About six months after the Rays won the American League championship, the quality of play from the sub-.500 Rays has depreciated many fold.
So, too, has the value of the William Harridge Trophy.
Case in point: In search of cheap shelves on Tuesday afternoon, I checked the Salvation Army Thrift Store near Chicago's otherwise trendy Lincoln Park neighborhood and came upon an unexpected find — even for a thrift shop.
It was a shocker, all right. A box, about eight inches tall. Does that say Tampa Bay Rays on it, I thought to myself? Is that Carl Crawford(notes) who I see? Akinori Iwamura(notes), too? Is that what appears to be the butt of No. 8, Jason Bartlett(notes)?
What the... ?
It was, as pictured above, a box containing a replica of the Harridge Trophy, which American League teams get for advancing to the World Series.
And yet there it sat beside a stack of LPs — the cream of which was the "Fiddler on the Roof" soundtrack, featuring Zero Mostel and the original 1964 Broadway cast. Criminy! Johnny Gomes' lips once touched the Harridge and now its cheap knockoff had been relegated to the bargain bin barely six weeks into the following season.
And the price? $3.95, plus tax. Criminally low! If I were a rich man, and if there had been 10 of them, I would have bought 'em all. A six-inch replica of the Rays' championship might be one man's junk, sure, but these babies are going for $4.95 to $16.99 on
the open market eBay.
But why and how was it in Chicago, so far from Tropicana Field?
The reigning AL champs must have had a giveaway earlier this season and, somehow, one of the faux trophies made its way to a resale shop some 1,200 miles away.
The Harridge doesn't have the cachet of the Commissioner's Trophy (for the World Series winner), and it's not as recognizable as the Stanley Cup (NHL) or the Larry O'Brien (NBA) trophies. But it's better than bowling trophies — or at least some of them.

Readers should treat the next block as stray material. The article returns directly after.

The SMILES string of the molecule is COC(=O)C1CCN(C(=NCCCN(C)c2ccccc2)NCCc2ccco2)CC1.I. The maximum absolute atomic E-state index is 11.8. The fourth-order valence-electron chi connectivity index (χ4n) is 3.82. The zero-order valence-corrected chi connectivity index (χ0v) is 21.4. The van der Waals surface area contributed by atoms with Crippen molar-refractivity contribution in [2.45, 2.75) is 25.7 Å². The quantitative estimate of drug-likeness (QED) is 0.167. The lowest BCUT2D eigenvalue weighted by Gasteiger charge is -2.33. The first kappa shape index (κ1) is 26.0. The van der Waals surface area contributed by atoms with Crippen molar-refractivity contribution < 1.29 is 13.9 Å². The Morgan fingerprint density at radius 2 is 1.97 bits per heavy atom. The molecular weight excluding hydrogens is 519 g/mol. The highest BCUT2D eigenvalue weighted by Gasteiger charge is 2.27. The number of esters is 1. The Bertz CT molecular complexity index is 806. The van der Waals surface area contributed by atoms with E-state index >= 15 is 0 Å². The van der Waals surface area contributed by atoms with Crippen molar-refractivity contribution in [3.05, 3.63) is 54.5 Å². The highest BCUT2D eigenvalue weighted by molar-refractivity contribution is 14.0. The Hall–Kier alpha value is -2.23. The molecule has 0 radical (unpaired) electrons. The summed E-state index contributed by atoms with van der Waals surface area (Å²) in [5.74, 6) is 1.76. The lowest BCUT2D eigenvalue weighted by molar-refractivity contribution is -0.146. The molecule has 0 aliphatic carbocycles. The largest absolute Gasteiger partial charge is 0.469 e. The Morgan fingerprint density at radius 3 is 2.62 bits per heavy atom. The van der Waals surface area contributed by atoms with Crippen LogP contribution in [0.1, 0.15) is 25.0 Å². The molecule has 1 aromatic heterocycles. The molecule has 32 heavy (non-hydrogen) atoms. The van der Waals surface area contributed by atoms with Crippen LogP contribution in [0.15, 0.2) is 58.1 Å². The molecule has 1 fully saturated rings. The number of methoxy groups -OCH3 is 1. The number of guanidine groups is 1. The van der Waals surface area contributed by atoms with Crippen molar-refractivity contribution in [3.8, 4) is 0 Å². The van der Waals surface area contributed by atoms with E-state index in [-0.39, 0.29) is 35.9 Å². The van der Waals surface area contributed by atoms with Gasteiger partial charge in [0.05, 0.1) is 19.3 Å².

Look, it's not just something you'd leave behind on a pitcher's mound somewhere, to be lost and then found in the bric-a-brac aisle! This is history, people.
Something to be valued!
Of course, I had to have it for the nostalgia factor. Nobody, on a national level, followed the Rays like Big League Stew did in '08. They became, sort of, our adopted team and both 'Duk and I took turns driving the bandwagon.
So, yeah, there was no doubt I would immediately save the trophy from its thrift store habitat, which included copies of the Bible, a paperback of "Into Thin Air" by Jonathan Krakauer (never read it) and some C++ textbooks — just like the ones I used to stack at the Oakton Community College Bookstore back in the day.
So, how did the little guy make the arduous journey from the Trop? Here's where I go Encyclopedia Brown (no relation) and do some deducing:
The trophies were given to every fan attending the April 18 game in St. Petersburg.
Ah, ha! The fan given this mini-Harridge must have been from Chicago. After the series, he or she probably hopped on a Southwest Airline flight from Tampa to Chicago Midway with this baby packed next to the flip-flops and tanning oil.
As much as the traveling White Sox fan might have wanted to put this piece of history on the mantel, it was probably already crowded with Paul Konerko(notes), Jermaine Dye(notes) and retro Carlton Fisk bobblehead dolls.
Plus, he or she probably has an inflated mortgage to pay off. The first casualty had to be the Harridge Trophy. One person's crisis is another's opportunity.
The Rays' ALCS trophy is safe in my possession and will now be guarded by Bevo, the official attack dog of Big League Stew.
At least until I'm short the rent money.